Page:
By: Kieron Gillen (writer), Jim Charalampidis (colors), Andrew Hennessy (inks), Scott Eaton (pencils-3),  Mark Brooks (pencils/inks-4)

The Story: Cyclops is still in prison, the rest of the Extinction team are still at large, the Avengers won and the X-men lost. In case you didn’t get that before. The Avengers–Captain America said in Civil War half a dozen years ago, “won everything–except the argument.”

Issue #3 Review: Stuff happened. Kind of.

Issue #4 Review: Well, there are great things about this miniseries and very frustrating things. One of the most frustrating things is that Gillen is such a talented writer, but the shackles on the story are so strong, it’s sad. The Cyclops here doesn’t even match the one we saw at the end of 2 and 3, or the final issues of Uncanny X-Men (Vol. 2). Gillen’s development of Scott Summers post AvX was not only going well, but swift. It’s only been a month and we’ve seen incredible lengths of pathos in Cyclops–all at Gillen’s hands. Everyone else writing about Cyclops right now just paint him as a dick (or the the Cyclops of the 90′s animated series). Gillen was showing us a different side to the argument. He does this not just through Scott himself, but how he interacts with others. He tells a newly formed student how wonderful Wolverine’s school is, and that as soon as he finishes his sentence, he should go there. He agrees to help Tony Stark (more on him later) with some tests after Tony tells him he knew that Wanda and Hope would reignite the mutant race. Cyclops has been showing humility, fear, wisdom, and yes,  more than a little narcissism, but Gillen was writing him as a character going through a profound change. Keyword: was. Sadly, there is a very abrupt halt to this development, and the heavy handedness of editorial glares on the page. This is especially apparent after a wonderful scene where Wolverine–calmed down since their last encounter–has a heart-to-heart with Scott that could have rebuilt their friendship. After what Wolverine tells him, and the progress Scott has made, it makes absolutely no sense to do what he does.
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Uncanny X-Men #14

By: Kieron Gillen (story), Dustin Weaver (art), Jim Charalampidis (colors)

The Story: A déjà vu is usually a glitch in the Marvel. It happens when they copy something.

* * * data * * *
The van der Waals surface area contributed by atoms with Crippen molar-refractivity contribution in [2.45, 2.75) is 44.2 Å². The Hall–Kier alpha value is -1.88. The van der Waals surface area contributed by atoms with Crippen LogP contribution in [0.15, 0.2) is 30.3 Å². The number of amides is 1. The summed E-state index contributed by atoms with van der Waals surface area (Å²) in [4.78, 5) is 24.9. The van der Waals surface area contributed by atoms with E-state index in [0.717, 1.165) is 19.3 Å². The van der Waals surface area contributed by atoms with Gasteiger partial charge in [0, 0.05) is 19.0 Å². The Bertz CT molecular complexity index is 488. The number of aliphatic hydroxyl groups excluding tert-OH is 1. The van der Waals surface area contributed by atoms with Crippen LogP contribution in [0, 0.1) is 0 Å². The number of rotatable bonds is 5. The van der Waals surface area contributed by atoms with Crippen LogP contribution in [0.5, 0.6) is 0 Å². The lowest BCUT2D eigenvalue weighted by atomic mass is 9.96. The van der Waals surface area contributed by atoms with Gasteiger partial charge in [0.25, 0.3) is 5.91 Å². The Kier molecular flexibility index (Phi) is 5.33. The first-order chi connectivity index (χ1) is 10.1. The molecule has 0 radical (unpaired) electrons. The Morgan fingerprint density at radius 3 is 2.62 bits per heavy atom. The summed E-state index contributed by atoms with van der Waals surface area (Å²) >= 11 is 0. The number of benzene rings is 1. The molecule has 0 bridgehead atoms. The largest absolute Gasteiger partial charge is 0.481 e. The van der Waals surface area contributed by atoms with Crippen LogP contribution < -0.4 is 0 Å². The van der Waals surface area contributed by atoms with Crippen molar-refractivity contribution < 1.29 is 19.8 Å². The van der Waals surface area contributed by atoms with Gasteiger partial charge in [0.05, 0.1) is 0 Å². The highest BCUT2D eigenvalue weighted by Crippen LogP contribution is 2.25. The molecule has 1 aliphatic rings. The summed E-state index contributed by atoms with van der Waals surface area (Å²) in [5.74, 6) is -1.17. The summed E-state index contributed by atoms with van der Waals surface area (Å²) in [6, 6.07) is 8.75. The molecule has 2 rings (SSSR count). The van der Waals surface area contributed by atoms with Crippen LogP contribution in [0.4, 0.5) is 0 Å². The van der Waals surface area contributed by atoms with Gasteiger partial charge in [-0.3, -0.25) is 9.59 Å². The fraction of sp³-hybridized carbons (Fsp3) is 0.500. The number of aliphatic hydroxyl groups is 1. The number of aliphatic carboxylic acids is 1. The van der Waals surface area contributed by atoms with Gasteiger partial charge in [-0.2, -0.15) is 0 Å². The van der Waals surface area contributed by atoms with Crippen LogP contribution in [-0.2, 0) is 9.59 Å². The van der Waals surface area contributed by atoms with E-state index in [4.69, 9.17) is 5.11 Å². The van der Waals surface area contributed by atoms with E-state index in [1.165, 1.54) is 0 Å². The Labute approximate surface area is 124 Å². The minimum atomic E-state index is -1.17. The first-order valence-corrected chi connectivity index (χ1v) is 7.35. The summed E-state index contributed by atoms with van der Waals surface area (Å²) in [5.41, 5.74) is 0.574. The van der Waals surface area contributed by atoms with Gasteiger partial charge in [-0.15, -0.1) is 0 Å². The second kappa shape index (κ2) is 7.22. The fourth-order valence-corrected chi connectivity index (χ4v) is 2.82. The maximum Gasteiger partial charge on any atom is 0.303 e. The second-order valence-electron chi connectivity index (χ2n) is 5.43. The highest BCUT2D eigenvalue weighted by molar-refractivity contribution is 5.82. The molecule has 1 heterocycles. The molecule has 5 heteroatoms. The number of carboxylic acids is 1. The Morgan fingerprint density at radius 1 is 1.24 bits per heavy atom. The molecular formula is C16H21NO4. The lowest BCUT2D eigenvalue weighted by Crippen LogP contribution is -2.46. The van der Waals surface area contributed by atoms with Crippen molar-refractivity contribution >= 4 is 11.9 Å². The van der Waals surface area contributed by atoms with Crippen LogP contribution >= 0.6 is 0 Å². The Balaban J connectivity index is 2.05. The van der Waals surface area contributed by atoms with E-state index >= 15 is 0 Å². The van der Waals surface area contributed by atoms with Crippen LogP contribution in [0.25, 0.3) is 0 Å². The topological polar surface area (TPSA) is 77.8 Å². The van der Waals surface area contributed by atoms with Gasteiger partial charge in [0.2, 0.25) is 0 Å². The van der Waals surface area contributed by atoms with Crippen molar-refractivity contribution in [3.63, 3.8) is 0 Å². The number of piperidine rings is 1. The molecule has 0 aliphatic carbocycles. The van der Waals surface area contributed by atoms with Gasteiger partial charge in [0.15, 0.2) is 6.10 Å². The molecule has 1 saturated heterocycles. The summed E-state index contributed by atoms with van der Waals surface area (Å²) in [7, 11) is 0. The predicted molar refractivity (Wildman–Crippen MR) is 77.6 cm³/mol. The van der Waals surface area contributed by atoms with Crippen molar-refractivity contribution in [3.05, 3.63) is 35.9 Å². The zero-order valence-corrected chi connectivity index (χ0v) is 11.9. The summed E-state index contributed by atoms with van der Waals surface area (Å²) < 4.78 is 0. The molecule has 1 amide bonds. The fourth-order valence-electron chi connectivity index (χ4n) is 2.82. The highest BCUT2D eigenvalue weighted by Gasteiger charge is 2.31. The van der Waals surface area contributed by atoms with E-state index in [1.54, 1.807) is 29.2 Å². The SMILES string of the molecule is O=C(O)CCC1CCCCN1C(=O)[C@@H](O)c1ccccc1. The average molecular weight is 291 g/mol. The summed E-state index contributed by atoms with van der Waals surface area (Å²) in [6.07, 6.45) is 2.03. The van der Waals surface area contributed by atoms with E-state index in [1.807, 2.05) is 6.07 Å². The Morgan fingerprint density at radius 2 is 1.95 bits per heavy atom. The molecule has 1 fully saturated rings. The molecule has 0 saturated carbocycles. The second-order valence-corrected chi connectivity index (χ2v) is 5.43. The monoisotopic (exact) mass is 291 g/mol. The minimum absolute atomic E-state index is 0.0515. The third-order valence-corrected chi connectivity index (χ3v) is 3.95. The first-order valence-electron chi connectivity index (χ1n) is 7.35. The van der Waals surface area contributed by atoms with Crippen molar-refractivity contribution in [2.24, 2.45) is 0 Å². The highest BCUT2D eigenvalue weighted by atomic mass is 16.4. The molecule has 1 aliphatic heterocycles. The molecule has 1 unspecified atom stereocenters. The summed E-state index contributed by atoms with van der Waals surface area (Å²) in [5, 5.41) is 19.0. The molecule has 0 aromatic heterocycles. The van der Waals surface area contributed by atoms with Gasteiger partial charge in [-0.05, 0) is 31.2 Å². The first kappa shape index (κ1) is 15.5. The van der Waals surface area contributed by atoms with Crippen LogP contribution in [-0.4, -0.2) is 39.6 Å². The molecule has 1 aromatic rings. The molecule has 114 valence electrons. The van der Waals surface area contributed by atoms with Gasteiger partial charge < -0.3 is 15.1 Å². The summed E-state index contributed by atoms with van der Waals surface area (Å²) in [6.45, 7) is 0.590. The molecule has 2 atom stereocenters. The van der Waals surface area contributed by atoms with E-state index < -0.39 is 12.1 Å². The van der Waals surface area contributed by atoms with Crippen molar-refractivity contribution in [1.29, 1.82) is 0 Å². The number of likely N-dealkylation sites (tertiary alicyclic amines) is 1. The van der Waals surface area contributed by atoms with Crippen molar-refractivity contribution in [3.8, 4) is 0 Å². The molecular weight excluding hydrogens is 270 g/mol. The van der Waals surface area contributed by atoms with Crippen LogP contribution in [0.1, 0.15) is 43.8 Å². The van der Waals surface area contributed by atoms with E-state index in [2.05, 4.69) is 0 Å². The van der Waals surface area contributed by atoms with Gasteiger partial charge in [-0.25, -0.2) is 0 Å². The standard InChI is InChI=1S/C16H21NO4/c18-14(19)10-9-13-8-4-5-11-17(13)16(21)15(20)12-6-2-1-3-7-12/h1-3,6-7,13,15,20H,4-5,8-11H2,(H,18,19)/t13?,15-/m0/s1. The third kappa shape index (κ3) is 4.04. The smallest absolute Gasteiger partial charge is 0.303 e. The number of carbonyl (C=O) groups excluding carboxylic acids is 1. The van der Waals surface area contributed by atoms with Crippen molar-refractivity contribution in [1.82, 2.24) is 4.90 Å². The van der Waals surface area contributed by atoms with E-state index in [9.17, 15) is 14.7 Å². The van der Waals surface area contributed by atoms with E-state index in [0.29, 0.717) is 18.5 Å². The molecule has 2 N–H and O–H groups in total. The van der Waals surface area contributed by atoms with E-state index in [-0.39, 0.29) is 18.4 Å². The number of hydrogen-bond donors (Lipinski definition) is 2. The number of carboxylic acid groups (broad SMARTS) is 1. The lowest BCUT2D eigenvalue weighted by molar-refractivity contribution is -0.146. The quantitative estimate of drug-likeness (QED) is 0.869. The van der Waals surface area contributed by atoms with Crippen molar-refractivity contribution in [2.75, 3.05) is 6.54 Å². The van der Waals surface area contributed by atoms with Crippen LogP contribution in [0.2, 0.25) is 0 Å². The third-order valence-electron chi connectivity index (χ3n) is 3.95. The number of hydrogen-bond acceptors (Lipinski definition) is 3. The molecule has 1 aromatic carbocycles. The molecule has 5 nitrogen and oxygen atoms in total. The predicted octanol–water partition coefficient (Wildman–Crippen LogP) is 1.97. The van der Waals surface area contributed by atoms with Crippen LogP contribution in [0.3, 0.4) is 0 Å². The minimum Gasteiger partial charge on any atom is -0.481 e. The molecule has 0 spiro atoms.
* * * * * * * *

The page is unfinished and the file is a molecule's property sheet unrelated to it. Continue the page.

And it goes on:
The Writing: (Oh, Spoilers ahead) While the story does echo a lot of Matrix: Reloaded, it isn’t a bad story. It’s actually quite interesting. Mr. Sinister has built an entire London underground, populated by thousands of (male only) clones of himself (Ms. Sinister wasn’t invited). One of these clones, a journalist set to do an interview with Sinister Prime (?) is very different from the other clones–he has free will. But not really. He’s actually designed to think he has free will so that Sinister can be challenged by…Sinister. This actually works quite well with the Mr. Sinister we’ve been following of late. He is so egotistical that not only does he want to interview himself, but he wants to test his own system by setting himself against it.
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Uncanny X-Men #13

By: Kieron Gillen (story), Billy Tan (pencils), Cam Smith & Craig Yeung (inks), Guru eFX (colors)

The Story: While Storm, Psylocke, and Magneto mope around that they were left out of the battle on the moon, the Generation Hope kids have an awkward chat with Unit.

The Good: Billy Tan delivers pretty well here. Especially his handling of Unit, the odd robot who has a bit of an attitude problem. The thing with Unit is that he is able to process emotion, but in such a way that people don’t understand it. Tan gives us that stoic look for him, but with enough twitches and accents that you can see his emotion. When he says that he “really did like [Hope],” it’s hard not to believe his face. And when he, as Unit tends to do, manipulates the situation and everone in the room, Tan gives him a classic evil look that is perfect for the scene.
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Uncanny X-Men #9 – Review

by Kieron Gillen (writer), Carlos Pacheco (pencils), Cam Smith (inks), Guru eFx (colors), and Joe Caramagna (letters)

The Story: The X-Men team up with the Avengers to round up escaped prisoners from the Peak.